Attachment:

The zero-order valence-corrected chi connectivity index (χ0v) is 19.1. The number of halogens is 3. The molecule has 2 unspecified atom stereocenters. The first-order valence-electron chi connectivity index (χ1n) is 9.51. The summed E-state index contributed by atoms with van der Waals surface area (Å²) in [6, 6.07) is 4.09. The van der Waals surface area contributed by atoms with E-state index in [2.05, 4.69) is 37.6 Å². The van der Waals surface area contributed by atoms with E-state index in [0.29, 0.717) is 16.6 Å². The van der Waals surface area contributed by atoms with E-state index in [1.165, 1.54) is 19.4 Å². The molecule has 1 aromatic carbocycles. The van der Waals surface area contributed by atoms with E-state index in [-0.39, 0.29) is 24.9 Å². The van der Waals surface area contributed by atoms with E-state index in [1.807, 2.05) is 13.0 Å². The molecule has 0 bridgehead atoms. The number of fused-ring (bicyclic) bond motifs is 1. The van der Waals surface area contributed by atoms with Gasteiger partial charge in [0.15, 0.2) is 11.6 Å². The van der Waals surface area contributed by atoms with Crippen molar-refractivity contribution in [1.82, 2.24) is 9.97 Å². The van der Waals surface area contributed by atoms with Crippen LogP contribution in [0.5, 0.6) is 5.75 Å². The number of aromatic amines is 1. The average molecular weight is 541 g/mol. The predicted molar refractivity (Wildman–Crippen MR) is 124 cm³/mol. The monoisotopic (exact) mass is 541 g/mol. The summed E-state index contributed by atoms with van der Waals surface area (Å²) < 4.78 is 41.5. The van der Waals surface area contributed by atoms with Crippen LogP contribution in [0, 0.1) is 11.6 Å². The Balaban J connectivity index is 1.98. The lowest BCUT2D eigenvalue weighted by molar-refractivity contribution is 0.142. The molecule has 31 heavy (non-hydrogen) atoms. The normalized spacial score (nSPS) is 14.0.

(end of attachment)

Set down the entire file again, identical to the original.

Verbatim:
The zero-order valence-corrected chi connectivity index (χ0v) is 19.1. The number of halogens is 3. The molecule has 2 unspecified atom stereocenters. The first-order valence-electron chi connectivity index (χ1n) is 9.51. The summed E-state index contributed by atoms with van der Waals surface area (Å²) in [6, 6.07) is 4.09. The van der Waals surface area contributed by atoms with E-state index in [2.05, 4.69) is 37.6 Å². The van der Waals surface area contributed by atoms with E-state index in [0.29, 0.717) is 16.6 Å². The van der Waals surface area contributed by atoms with E-state index in [1.165, 1.54) is 19.4 Å². The molecule has 1 aromatic carbocycles. The van der Waals surface area contributed by atoms with E-state index in [-0.39, 0.29) is 24.9 Å². The van der Waals surface area contributed by atoms with E-state index in [1.807, 2.05) is 13.0 Å². The molecule has 0 bridgehead atoms. The number of fused-ring (bicyclic) bond motifs is 1. The van der Waals surface area contributed by atoms with Gasteiger partial charge in [0.15, 0.2) is 11.6 Å². The van der Waals surface area contributed by atoms with Crippen molar-refractivity contribution in [1.82, 2.24) is 9.97 Å². The van der Waals surface area contributed by atoms with Crippen LogP contribution in [0.5, 0.6) is 5.75 Å². The number of aromatic amines is 1. The average molecular weight is 541 g/mol. The predicted molar refractivity (Wildman–Crippen MR) is 124 cm³/mol. The monoisotopic (exact) mass is 541 g/mol. The summed E-state index contributed by atoms with van der Waals surface area (Å²) < 4.78 is 41.5. The van der Waals surface area contributed by atoms with Crippen LogP contribution in [0, 0.1) is 11.6 Å². The Balaban J connectivity index is 1.98. The lowest BCUT2D eigenvalue weighted by molar-refractivity contribution is 0.142. The molecule has 31 heavy (non-hydrogen) atoms. The normalized spacial score (nSPS) is 14.0.